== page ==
I had this teacher at Sheridan College, back in the 80s, who would teach us a design class as part of the Classical Animation program. He was the text book version of uncool. Not like the fun, goofy other teachers who would show us cartoons in class and make us laugh and try to win us over with comedy. No this guy was a hard ass – all business and hard truths about art. He was trying to teach us that there is structure in the world for a reason and when you learn that structure, then you have license to fuck with it. Like jazz. But with crayons.
At the time I remember hating him more than I can say. His style of teaching was boring and dry. He would often talk over our heads with lofty concepts and angry art rants and would seemingly be wasting our time. Oh the impatience of youth.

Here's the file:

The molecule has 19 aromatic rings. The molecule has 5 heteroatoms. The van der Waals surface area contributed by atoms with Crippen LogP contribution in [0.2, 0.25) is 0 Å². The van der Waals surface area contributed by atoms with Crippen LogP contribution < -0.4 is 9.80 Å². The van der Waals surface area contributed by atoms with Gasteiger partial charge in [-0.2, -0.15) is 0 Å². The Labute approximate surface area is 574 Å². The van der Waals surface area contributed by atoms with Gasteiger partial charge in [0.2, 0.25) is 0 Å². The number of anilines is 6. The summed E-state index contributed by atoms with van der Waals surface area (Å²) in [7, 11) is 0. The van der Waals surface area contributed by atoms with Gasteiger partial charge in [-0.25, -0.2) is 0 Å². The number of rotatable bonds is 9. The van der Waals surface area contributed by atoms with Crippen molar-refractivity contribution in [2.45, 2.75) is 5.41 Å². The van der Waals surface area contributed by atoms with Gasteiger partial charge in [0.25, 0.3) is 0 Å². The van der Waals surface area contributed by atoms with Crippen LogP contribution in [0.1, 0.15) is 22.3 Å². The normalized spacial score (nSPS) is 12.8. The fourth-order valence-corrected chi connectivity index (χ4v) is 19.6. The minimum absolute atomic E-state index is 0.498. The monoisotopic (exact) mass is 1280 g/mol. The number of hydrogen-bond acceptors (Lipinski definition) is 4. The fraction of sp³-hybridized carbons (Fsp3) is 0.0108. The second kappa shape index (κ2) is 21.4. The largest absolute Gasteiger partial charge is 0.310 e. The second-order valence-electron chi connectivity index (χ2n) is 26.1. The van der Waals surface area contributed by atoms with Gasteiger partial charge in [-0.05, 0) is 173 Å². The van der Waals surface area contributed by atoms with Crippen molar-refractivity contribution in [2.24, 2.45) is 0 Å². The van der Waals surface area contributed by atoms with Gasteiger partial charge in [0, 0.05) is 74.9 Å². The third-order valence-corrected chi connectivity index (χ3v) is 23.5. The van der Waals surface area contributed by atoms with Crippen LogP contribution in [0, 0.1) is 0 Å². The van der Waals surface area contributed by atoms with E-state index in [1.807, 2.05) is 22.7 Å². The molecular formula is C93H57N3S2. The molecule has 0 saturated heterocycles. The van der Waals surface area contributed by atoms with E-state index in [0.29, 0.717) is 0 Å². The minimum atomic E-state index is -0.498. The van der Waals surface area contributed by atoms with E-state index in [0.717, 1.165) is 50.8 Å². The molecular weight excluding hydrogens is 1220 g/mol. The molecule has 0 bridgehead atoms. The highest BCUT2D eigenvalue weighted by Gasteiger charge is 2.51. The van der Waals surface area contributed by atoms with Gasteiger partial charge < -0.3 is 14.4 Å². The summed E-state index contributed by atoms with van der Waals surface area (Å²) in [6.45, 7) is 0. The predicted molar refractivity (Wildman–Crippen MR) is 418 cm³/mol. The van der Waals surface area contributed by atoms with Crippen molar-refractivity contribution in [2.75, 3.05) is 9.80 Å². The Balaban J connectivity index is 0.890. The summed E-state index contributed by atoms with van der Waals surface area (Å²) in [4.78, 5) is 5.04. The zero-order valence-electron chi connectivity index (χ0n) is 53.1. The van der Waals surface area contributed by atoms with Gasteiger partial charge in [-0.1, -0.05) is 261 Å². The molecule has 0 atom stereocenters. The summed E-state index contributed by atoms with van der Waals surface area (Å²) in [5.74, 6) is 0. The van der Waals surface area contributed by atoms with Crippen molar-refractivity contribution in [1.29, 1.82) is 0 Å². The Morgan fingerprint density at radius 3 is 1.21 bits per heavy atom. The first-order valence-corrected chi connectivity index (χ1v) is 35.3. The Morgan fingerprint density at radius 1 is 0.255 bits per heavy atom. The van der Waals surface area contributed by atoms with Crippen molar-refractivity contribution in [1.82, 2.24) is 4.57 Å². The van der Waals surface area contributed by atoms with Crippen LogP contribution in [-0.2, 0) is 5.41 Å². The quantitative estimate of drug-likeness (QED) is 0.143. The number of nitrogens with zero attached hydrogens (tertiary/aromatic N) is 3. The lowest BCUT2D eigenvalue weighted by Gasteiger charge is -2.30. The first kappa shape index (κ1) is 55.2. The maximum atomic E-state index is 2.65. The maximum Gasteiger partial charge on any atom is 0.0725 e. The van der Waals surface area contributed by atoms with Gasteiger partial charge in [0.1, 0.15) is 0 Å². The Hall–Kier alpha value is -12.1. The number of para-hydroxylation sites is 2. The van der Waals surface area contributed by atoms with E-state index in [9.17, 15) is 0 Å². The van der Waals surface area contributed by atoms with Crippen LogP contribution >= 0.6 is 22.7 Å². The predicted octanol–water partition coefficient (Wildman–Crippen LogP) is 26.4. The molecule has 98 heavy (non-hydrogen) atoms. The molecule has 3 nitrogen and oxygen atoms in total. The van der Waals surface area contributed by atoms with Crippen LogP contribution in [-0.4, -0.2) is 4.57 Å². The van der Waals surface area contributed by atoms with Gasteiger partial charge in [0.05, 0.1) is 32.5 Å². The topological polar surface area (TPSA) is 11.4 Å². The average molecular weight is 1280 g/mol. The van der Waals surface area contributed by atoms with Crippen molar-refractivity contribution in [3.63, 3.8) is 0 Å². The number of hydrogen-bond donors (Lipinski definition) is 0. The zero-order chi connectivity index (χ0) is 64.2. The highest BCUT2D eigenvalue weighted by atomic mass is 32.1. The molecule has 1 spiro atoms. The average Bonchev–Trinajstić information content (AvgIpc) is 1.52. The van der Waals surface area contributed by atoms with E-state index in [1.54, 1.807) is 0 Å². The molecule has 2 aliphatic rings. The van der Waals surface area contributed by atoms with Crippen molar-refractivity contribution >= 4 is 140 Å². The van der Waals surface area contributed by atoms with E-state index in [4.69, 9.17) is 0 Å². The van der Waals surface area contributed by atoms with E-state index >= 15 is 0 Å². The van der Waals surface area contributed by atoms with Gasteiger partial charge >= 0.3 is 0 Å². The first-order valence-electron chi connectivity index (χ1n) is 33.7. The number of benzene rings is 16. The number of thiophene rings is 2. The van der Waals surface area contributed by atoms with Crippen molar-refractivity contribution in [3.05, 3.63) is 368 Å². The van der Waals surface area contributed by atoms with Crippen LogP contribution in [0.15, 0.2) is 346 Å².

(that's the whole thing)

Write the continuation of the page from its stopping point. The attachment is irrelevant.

One day he requested a drawing from us that required some degree of interest. I can’t remember what I drew but it was all rigid lines and angles. When I showed it to him he asked: “Do you think a straight line is interesting?”
I had never given it any thought.
“If you think a straight line is interesting you’re very boring.”
I had thought about punching him in the face at that moment.
“Go watch The Dot and The Line by Chuck Jones and then tell me if a straight line is interesting.”
It’s possibly the greatest lesson in art I’ve ever got. So much so, his is the only definitive moment I can recall in any class in the three years I was there. Sure I remember my lessons and the results but that moment will always be front and centre, especially when I pick up a pencil to draw.
I’m mad that I spent most of his class in a teen-age apathetic funk. I’d give anything to time-travel back to my old self and tell myself to stop being such an idiot and listen.